But others are sceptical of an independent advisor’s impact on the deal.
The Singapore Exchange Regulation (SGX RegCo) required Noble Group Limited (NGL) to appoint an independent financial advisor (IFA) that will look into some concerns about the company’s debt restructuring plan.
Abu Dhabi-based fund Goldilocks, a vocal critic of the restructuring plan, said they welcome SGX’s latest action, which is “weighing in on Noble’s proposed restructuring that unfairly favours management and penalises shareholders as well as other minority stakeholders,” they said, “Noble has been treating minority stakeholders with disdain! We are glad that the regulators have heard the cries of foul play from minorities from Hong Kong, across Asia to London.”
As one of NGL’s top shareholders, Goldilocks has been piling pressure on the struggling commodities trader after it warned other shareholders to reject the company’s debt restructuring plan. The fund currently owns 8.1% of NGL.
It insisted that the SGX ensure that the IFA’s independence is safeguarded at all times. “The IFA’s scope should adequately cover all aspects of true discovery of value and analysis of key assets that are at the core of future value. Further, the IFA should independently opine on whether the current and past reported financials were accurately reported,” they said.
In an interview with Singapore Business Review, Securities Investors Association (Singapore) president and CEO David Gerald explained, "The advantage of an IFA is to obtain an independent in-depth review of the restructuring proposal, as there is significant change in the shareholding structure in the proposed restructuring plan. This is to ensure that the restructuring plan is fair and reasonable to creditors and shareholders."
Goldilocks urged the IFA to focus on the proposed management compensation and best industry practices. “The most recent handsome reward of US$35m for its top four management for FY2017, equivalent to approximately 20% of Noble’s total market capital, despite its historically highest losses for any financial year, is another example of its self-serving interests with total disregard for other stakeholders, ethics and corporate governance standards.”
“After having lost almost $5b in FY2017, it is unacceptable for Noble directors to agree to any upfront share allotment to Noble’s management. Management compensation should be benchmarked to future profits, and should contain provisions for clawback in case such profits are reversed in subsequent years,” it added.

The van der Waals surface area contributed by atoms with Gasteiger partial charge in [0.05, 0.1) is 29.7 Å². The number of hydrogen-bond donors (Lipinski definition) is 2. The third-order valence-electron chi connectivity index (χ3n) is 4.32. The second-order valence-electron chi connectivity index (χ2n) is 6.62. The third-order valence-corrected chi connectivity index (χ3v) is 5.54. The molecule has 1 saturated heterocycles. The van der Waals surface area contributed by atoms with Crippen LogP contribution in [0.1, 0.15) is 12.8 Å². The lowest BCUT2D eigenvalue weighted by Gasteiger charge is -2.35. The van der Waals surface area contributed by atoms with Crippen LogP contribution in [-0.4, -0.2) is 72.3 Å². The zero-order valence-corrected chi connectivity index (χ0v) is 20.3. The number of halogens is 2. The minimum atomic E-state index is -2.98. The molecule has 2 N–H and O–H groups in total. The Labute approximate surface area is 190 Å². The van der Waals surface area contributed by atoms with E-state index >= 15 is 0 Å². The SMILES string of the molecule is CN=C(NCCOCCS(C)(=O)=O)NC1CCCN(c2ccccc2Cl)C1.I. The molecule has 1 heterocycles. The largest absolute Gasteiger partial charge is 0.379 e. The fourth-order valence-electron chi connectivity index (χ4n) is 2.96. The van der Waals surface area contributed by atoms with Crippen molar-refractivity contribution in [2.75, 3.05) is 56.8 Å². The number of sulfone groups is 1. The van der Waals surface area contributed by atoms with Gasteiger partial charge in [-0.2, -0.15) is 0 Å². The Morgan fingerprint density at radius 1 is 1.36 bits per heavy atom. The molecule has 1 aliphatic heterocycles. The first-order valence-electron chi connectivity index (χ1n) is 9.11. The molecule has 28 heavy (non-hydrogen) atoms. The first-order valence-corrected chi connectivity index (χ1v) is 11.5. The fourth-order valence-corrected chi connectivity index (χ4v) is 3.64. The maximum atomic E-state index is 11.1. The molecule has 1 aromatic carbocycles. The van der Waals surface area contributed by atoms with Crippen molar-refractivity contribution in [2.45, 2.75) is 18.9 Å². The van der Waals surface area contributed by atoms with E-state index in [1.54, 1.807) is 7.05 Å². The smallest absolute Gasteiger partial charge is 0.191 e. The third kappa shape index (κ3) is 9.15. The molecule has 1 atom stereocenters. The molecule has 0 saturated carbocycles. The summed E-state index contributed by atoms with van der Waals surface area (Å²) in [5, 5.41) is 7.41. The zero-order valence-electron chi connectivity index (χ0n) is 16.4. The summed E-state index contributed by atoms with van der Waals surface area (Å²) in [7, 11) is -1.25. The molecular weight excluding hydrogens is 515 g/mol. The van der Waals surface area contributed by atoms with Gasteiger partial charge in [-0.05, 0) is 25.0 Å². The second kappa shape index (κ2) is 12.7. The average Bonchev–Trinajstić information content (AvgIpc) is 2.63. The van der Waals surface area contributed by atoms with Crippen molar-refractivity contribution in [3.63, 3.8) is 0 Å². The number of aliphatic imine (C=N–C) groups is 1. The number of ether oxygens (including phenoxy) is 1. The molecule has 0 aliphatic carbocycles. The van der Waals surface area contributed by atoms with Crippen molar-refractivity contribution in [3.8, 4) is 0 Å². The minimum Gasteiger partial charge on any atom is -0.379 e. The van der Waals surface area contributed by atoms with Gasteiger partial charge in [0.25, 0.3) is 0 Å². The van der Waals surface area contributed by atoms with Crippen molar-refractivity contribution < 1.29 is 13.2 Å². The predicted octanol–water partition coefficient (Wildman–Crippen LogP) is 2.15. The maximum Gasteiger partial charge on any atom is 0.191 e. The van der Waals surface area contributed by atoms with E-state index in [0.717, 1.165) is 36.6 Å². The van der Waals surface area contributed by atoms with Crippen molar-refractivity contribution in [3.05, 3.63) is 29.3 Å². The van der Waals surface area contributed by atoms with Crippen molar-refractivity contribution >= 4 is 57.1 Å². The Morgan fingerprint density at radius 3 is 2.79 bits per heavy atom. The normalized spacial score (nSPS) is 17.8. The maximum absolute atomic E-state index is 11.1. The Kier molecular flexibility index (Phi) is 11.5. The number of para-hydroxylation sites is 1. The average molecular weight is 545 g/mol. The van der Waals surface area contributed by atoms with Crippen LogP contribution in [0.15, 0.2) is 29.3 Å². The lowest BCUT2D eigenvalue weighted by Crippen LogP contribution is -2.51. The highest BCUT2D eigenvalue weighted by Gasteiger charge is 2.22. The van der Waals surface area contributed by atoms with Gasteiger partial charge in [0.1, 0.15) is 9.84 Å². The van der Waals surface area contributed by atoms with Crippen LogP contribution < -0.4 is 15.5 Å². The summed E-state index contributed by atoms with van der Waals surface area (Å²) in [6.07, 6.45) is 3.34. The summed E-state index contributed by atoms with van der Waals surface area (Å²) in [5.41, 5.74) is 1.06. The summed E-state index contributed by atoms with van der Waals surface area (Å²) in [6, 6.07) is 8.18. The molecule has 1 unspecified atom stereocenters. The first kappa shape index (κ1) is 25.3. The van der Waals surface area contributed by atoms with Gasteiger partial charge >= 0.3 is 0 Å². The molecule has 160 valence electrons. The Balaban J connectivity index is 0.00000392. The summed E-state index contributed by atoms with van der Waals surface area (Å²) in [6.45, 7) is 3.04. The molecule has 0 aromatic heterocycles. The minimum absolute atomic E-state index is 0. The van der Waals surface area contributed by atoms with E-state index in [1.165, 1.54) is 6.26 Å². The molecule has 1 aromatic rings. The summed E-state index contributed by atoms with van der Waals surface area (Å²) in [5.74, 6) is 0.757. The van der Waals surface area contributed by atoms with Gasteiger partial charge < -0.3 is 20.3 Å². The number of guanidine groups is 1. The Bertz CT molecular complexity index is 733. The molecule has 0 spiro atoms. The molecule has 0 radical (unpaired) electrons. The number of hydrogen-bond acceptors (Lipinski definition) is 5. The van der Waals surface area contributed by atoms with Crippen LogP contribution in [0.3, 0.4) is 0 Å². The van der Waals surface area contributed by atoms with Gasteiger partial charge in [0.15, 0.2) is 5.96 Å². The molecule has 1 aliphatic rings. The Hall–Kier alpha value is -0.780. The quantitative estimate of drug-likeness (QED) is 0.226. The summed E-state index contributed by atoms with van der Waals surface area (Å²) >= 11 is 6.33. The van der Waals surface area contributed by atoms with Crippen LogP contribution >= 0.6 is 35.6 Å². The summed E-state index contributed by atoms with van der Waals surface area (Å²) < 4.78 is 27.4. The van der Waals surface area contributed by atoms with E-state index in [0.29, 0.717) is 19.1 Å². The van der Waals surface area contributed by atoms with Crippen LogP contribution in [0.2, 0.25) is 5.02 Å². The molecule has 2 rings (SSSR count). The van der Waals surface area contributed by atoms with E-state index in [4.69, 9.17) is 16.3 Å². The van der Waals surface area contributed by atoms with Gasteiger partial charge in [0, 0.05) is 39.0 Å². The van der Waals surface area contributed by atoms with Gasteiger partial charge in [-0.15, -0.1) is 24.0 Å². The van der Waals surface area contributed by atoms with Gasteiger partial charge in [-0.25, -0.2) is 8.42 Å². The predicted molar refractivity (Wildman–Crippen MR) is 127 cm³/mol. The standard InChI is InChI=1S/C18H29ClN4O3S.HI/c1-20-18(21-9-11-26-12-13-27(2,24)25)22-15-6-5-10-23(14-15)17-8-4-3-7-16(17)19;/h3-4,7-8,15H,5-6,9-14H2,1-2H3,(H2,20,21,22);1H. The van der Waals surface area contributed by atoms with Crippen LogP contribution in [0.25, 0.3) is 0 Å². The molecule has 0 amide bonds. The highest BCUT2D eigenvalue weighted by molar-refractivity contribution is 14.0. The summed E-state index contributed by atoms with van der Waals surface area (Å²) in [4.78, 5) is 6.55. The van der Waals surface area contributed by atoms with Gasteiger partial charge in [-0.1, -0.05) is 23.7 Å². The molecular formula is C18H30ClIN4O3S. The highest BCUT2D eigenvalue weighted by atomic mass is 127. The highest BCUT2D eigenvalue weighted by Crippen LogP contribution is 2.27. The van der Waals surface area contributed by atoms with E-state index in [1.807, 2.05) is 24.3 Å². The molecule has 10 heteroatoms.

However, Keshik Capital partner Alex Turnbull thinks the IFA’s fairness opinion on valuation is likely to be quite inconsequential in and of itself. “This really depends on the scope of (the IFA’s) work. What will be very important is if they opine on whether creditors and shareholders should waive their rights to sue the board, management, and auditors of the company. To waive these rights would be patently against the interest of all investors since it can only be a source of incremental recoveries. The fairness opinion on valuation is likely to be quite inconsequential in and of itself,” he said in an interview with the magazine.
When asked where the deal is headed, Turnbull said, “Management and former board members should not be able to vote on waiving rights to litigate as they are obviously conflicted, but given the poor corporate governance at Noble that is no guarantee they will not be barring regulatory action.”
SGX RegCo cited media reports showing woes about the debt restructuring plan. Part of those is focused on a clause stating that the arrangement provides the “full release of any and all other claims” that any senior creditor may have against Noble Group, its management, directors, advisers, agents and representatives in relation to its existing senior debt.
“Such language aims to absolve Noble, its advisers and representatives from claims or legal action related to its senior creditors’ pre-existing debt securities,” said Basil Hwang, a managing partner at Hwang Hauzen LLP, who specialises in financial regulation.
Turnbull commented, “I think some of the details of the negotiations with the steering committee have not been particularly flattering to the board and management which have continued to put their interest in staying out of litigation ahead of their fiduciary obligations. There is no reason why this agreement should require terms around waiving litigation rights since they serve no stakeholders aside from the board and management’s own narrow interests.”
SIAS clarified that Noble is still in talks with the organisation in order to engage with shareholders. Gerald said, "Noble has been in dialogue with SIAS and SIAS has been informed by Noble’s senior management that they will engage with shareholders at a dialogue with SIAS at the appropriate time when they can share more details of the restructuring plan and address the concerns of shareholders."
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